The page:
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In 1863, in the family of Christian Munch, a Norwegian military doctor, a famous painter, art theorist, was born Edward Munch. These events left their mark on the further work of the artist and his life in general.
At the age of 16, Edward was admitted to the Higher School with a technical direction, but he soon decided to change his technical training to creative and transferred to the State Academy of Arts and Crafts.
The first teacher in art was a sculptor, and a little later, he became a student of the now also famous painter Christian Krog.
At the age of 23, Munch is given the chance to attend the eighth impressionist exhibition in Paris, which was the last. In the same period, Munch creates one of his most famous paintings, The Sick Girl. This work clearly reflected all the pain suffered by him in childhood.
In 1889, reaching the age of 26, Edward opened an exhibition of his personal works, after which he moved to Europe. The artist's exhibition in Germany was closed ahead of schedule, as his work was heavily criticized. In Berlin, Edward finds a muse who is the wife of his friend, the Polish writer Pshibyshevsky. Her image is reflected in the paintings "Madonna", "Kiss", "Jealousy" and others.
The summer of 1889 became no less important for the artist. This year, Munk rented a small house in Osgordstrand, but less than a year later Edward bought his own house. For 20 years, the artist visited his hearth every summer. From his words, it becomes obvious that this was his favorite and only place that filled him with strength and inspiration. Munch said that walking around Osgordstrand is the same as walking among his own paintings.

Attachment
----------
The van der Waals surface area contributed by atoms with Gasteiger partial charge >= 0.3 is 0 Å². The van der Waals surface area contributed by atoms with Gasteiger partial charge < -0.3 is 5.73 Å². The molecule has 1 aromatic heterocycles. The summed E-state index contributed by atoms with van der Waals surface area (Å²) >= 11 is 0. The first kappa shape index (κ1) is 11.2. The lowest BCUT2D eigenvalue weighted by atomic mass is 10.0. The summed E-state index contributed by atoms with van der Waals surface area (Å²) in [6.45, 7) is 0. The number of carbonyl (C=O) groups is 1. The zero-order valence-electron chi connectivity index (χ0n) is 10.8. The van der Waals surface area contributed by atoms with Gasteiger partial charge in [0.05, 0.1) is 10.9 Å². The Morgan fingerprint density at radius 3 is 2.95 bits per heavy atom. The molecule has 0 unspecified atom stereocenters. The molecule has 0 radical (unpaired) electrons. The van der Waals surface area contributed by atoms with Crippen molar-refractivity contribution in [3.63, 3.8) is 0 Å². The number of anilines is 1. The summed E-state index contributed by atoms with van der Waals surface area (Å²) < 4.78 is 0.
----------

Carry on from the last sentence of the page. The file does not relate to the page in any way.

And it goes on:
In the 1890s, Munch painted a series of paintings about love and death. In 1893, the most famous painting by Edward Munch - “Scream” was born. This picture is an important event in expressionism.
In the 1900s, Edward was the victim of an unsuccessful romance with a young lady from a wealthy family who was unconditionally in love with the artist. For a long 4 years, the girl insisted on the marriage, which weighed on Munch. As a result, to warm up feelings, friends made fun of the artist, saying that the girl died and showed the artist her body. This unsuccessful joke led to a conflict in which Munch injured his hand, leading to amputation of the finger on his left hand. From that moment, Munch's mental state worsened. After several more quarrels, in 1908, he was placed in a psychiatric clinic with a diagnosis of mental disorder, where he spent more than 6 months.
After leaving the clinic, Munch changes his style to a rough and sharp manner: strokes are large, the colors are bright.
When the artist was about 60 years old, he had a hemorrhage in his right eye, which extremely negatively affected his work.
The recognition of his work and fame began to comprehend Edward Munch at the age of 70 years.
The artist died at the age of 80 in Norway, near Oslo.